Choosing the right CBD product starts with understanding the different types of CBD. Then, when you are faced with an extensive selection of products online, narrowing down your options can be done by choosing the right kind of CBD for your lifestyle.
This post is dedicated to defining what full spectrum means and how this specific type of extract interacts with our endocannabinoid system. After reading, you will understand the pros and cons of choosing full-spectrum CBD and how it differentiates from other types of products on the market.
What is Full Spectrum CBD?
Full-spectrum CBD is a hemp-derived extract containing an array of cannabinoids and terpenes. Cannabinoids are the chemical compounds that make up the cannabis plant and drive its beneficial properties. Terpenes are essential oils that produce the unique smells of each plant; they also have unique medicinal effects, especially when combined with cannabinoids.
The most important aspect of full-spectrum CBD is the extract’s THC content. While THC must be under 0.3% to be considered cannabinoid hemp and be sold online, full-spectrum products to contain the cannabinoids and can result in a positive drug test.
While some people may want to avoid using THC because they don’t want to consume the chemical compound associated with marijuana, there are clear advantages to taking small amounts of THC with CBD.
Full Spectrum CBD Effects
CBD and THC work in opposing ways when introduced to the body. CBD lowers the intoxicating effects of THC. So when you take CBD with small amounts of THC, you won’t experience the notorious high, but you will receive additional benefits through what is known as the entourage effect.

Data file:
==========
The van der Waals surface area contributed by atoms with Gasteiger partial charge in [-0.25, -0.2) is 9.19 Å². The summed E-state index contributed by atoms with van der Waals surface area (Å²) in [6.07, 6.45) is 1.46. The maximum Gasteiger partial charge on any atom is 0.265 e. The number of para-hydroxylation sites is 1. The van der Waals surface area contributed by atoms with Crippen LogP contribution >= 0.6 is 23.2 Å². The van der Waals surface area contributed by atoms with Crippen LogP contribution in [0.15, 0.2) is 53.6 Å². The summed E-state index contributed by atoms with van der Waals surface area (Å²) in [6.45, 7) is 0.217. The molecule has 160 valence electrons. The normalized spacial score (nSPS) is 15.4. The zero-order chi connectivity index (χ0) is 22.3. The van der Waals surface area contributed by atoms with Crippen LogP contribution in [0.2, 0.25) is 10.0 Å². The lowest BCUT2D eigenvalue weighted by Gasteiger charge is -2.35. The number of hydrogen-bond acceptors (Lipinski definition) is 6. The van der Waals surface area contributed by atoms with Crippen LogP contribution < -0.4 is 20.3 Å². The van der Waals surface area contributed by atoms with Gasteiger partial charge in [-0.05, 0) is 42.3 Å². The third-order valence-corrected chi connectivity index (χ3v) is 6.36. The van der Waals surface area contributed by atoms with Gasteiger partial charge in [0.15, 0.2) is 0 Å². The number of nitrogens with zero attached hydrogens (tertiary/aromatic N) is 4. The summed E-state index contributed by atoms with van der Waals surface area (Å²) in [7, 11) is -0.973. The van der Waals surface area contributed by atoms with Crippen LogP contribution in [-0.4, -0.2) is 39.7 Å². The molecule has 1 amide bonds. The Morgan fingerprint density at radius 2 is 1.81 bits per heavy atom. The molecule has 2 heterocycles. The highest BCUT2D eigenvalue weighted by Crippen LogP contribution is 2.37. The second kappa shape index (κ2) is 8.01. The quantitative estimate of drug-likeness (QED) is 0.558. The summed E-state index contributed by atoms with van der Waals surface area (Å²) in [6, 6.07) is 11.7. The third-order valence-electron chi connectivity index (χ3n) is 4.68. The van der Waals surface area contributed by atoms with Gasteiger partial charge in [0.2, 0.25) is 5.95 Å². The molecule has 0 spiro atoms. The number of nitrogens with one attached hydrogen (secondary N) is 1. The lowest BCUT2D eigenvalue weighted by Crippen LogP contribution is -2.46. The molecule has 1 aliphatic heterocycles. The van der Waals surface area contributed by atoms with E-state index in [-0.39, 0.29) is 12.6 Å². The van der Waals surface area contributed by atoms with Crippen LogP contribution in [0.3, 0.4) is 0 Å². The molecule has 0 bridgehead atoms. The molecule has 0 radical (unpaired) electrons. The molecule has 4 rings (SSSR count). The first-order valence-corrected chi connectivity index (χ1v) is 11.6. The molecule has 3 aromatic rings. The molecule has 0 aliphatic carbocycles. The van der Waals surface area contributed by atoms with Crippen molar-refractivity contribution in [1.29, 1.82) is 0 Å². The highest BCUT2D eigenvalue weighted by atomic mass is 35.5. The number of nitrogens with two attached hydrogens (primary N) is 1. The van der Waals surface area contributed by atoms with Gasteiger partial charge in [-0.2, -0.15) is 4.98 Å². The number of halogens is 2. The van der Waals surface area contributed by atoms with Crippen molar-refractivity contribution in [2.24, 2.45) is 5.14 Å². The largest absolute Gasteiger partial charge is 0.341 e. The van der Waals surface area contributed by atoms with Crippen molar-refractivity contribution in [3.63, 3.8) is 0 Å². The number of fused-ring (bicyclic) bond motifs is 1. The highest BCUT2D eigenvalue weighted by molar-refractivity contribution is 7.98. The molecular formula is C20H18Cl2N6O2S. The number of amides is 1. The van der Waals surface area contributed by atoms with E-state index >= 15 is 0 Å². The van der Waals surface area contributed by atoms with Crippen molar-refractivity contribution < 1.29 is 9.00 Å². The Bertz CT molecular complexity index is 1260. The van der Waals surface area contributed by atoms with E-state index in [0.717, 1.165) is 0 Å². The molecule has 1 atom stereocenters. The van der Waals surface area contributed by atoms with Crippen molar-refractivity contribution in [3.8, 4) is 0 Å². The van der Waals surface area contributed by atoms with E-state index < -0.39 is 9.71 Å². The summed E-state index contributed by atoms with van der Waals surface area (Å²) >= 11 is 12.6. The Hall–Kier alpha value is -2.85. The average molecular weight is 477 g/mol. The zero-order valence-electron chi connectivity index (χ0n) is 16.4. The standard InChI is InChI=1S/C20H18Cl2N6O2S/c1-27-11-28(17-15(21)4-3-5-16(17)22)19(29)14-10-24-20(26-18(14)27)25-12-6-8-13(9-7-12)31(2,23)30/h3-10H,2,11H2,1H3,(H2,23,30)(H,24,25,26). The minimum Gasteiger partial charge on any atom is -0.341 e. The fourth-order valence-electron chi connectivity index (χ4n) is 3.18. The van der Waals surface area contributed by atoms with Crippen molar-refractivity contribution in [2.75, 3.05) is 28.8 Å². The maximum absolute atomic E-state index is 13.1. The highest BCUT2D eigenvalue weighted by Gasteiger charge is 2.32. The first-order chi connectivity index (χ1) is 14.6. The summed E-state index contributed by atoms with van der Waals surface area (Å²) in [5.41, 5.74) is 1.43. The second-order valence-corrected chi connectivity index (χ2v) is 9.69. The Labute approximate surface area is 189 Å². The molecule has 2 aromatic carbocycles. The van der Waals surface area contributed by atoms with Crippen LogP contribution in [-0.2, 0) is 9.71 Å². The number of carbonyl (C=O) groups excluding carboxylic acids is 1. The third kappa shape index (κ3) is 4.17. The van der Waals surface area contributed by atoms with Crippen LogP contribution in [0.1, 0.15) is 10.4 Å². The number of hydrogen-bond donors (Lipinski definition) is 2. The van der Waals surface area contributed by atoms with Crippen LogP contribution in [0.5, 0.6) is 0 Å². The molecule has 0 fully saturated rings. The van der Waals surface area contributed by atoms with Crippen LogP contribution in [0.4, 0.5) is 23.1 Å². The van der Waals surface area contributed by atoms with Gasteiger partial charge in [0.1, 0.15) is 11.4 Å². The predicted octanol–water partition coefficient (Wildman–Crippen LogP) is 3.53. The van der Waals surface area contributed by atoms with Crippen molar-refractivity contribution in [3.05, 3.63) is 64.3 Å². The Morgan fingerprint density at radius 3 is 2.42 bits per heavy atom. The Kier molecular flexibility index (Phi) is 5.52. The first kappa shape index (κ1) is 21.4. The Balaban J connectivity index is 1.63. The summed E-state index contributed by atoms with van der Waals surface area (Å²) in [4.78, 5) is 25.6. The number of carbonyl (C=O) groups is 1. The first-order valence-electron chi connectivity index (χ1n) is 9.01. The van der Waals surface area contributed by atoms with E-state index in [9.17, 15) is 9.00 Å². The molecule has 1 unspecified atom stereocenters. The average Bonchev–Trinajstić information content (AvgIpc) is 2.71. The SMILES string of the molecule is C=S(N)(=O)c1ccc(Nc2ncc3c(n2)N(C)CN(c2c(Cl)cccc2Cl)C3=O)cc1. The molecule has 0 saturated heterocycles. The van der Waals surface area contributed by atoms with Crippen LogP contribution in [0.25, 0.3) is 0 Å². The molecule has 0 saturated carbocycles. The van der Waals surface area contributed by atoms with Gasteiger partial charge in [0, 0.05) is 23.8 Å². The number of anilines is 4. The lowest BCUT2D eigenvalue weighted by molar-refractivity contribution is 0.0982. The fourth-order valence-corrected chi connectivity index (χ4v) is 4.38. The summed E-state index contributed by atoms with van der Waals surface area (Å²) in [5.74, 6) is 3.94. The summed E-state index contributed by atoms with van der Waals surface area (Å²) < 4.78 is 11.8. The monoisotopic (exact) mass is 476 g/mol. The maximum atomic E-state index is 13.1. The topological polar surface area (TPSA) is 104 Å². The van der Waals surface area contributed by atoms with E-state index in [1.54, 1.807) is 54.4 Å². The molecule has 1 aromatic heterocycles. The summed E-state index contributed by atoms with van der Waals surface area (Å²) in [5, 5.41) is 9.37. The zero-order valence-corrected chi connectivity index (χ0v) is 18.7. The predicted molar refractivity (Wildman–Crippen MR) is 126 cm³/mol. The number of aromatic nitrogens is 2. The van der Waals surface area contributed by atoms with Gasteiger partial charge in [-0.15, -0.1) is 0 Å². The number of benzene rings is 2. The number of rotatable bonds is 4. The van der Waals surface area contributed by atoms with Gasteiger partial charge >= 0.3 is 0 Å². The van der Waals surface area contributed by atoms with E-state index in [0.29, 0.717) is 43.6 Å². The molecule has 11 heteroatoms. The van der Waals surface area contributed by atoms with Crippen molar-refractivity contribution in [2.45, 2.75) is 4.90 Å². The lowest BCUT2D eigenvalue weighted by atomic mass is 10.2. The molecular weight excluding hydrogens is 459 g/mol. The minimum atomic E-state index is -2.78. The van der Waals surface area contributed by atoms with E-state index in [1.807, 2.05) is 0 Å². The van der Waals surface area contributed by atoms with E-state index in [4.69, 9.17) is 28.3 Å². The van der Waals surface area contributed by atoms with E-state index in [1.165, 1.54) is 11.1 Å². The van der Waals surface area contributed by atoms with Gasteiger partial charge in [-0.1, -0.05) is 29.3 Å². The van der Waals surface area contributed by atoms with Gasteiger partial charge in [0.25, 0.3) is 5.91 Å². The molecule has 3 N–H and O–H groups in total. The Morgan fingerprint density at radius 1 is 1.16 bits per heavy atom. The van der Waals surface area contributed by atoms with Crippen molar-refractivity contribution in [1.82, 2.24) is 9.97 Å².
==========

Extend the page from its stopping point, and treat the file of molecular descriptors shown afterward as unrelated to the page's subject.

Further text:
Full-spectrum CBD doesn’t have enough THC to get you high, but it could trigger a positive drug test. If you are concerned with testing positive for THC, it is best to avoid full-spectrum CBD products. However, if you aren’t worried about being drug tested, we highly recommend using full-spectrum CBD to experience cannabinoid hemp to its full potential.
The Entourage Effect
The phenomenon known as the entourage effect is the belief that cannabinoids are more beneficial when taken with other cannabis compounds. So far, the most prominent evidence we have to support the theory is from a study done in Jerusalem. A full spectrum or full-plant extract and an isolate extract were used to reduce the swelling in an animal model. The effectiveness was recorded, and while both extracts were successful, the full plant extract performed better.
Other Types of CBD
If you are concerned with taking THC, there are alternatives. Full-spectrum CBD is considered the gold standard for types of CBD extracts, but there is plenty of data to suggest that CBD in all forms is beneficial.
Broad-spectrum CBD also features an array of other cannabis compounds, but THC is omitted. In the extraction process, THC remains with the original plant matter. Broad-spectrum is the perfect choice for CBD users looking to get extra benefits from the entourage effect but are concerned with consuming THC.
Isolate CBD is cannabidiol in its purest form. All other compounds are removed from the extract resulting in a white crystalline powder. While isolate CBD is considered the least beneficial type of CBD extract, there are numerous scientific studies done with isolate CBD that delivered extremely promising results.
Benefits of Broad-Spectrum CBD Vs. Full Spectrum CBD
We are far from being able to fully say precisely how much more beneficial full-spectrum is than a broad spectrum. The industry consensus is that full-spectrum will deliver more benefits, but this claim is difficult to prove. We recommend trying an assortment of CBD products and deciding which works best for your health concerns.